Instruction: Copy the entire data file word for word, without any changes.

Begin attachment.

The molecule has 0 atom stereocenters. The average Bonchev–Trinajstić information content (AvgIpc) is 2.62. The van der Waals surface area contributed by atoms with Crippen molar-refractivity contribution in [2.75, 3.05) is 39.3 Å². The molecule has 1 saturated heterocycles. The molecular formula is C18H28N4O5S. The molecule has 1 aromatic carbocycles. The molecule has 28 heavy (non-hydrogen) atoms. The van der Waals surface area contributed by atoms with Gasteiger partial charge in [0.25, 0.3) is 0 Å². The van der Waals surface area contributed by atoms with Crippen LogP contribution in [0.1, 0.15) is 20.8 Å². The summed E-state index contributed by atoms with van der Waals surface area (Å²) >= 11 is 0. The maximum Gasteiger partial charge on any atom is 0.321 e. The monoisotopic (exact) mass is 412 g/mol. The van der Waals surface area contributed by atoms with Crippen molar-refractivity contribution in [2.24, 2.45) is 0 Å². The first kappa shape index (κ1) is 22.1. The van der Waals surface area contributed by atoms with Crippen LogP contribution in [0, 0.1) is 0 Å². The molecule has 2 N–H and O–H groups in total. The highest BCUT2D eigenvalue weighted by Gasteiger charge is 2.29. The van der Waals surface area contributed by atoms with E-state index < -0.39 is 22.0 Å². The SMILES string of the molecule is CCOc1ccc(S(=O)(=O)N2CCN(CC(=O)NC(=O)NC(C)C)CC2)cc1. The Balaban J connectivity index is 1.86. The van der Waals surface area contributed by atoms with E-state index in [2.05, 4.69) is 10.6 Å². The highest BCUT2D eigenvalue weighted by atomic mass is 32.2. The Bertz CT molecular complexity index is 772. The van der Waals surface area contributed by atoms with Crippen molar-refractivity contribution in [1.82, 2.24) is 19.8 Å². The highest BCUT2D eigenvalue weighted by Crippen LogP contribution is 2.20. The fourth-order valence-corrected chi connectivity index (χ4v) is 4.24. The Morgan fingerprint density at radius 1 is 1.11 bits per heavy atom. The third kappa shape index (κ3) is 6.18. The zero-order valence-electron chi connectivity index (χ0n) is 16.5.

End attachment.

The molecule has 0 atom stereocenters. The average Bonchev–Trinajstić information content (AvgIpc) is 2.62. The van der Waals surface area contributed by atoms with Crippen molar-refractivity contribution in [2.75, 3.05) is 39.3 Å². The molecule has 1 saturated heterocycles. The molecular formula is C18H28N4O5S. The molecule has 1 aromatic carbocycles. The molecule has 28 heavy (non-hydrogen) atoms. The van der Waals surface area contributed by atoms with Gasteiger partial charge in [0.25, 0.3) is 0 Å². The van der Waals surface area contributed by atoms with Crippen LogP contribution in [0.1, 0.15) is 20.8 Å². The summed E-state index contributed by atoms with van der Waals surface area (Å²) >= 11 is 0. The maximum Gasteiger partial charge on any atom is 0.321 e. The monoisotopic (exact) mass is 412 g/mol. The van der Waals surface area contributed by atoms with Crippen molar-refractivity contribution in [2.24, 2.45) is 0 Å². The first kappa shape index (κ1) is 22.1. The van der Waals surface area contributed by atoms with Crippen LogP contribution in [0, 0.1) is 0 Å². The molecule has 2 N–H and O–H groups in total. The highest BCUT2D eigenvalue weighted by Gasteiger charge is 2.29. The van der Waals surface area contributed by atoms with E-state index < -0.39 is 22.0 Å². The SMILES string of the molecule is CCOc1ccc(S(=O)(=O)N2CCN(CC(=O)NC(=O)NC(C)C)CC2)cc1. The Balaban J connectivity index is 1.86. The van der Waals surface area contributed by atoms with E-state index in [2.05, 4.69) is 10.6 Å². The highest BCUT2D eigenvalue weighted by atomic mass is 32.2. The Bertz CT molecular complexity index is 772. The van der Waals surface area contributed by atoms with Crippen molar-refractivity contribution in [1.82, 2.24) is 19.8 Å². The highest BCUT2D eigenvalue weighted by Crippen LogP contribution is 2.20. The fourth-order valence-corrected chi connectivity index (χ4v) is 4.24. The Morgan fingerprint density at radius 1 is 1.11 bits per heavy atom. The third kappa shape index (κ3) is 6.18. The zero-order valence-electron chi connectivity index (χ0n) is 16.5.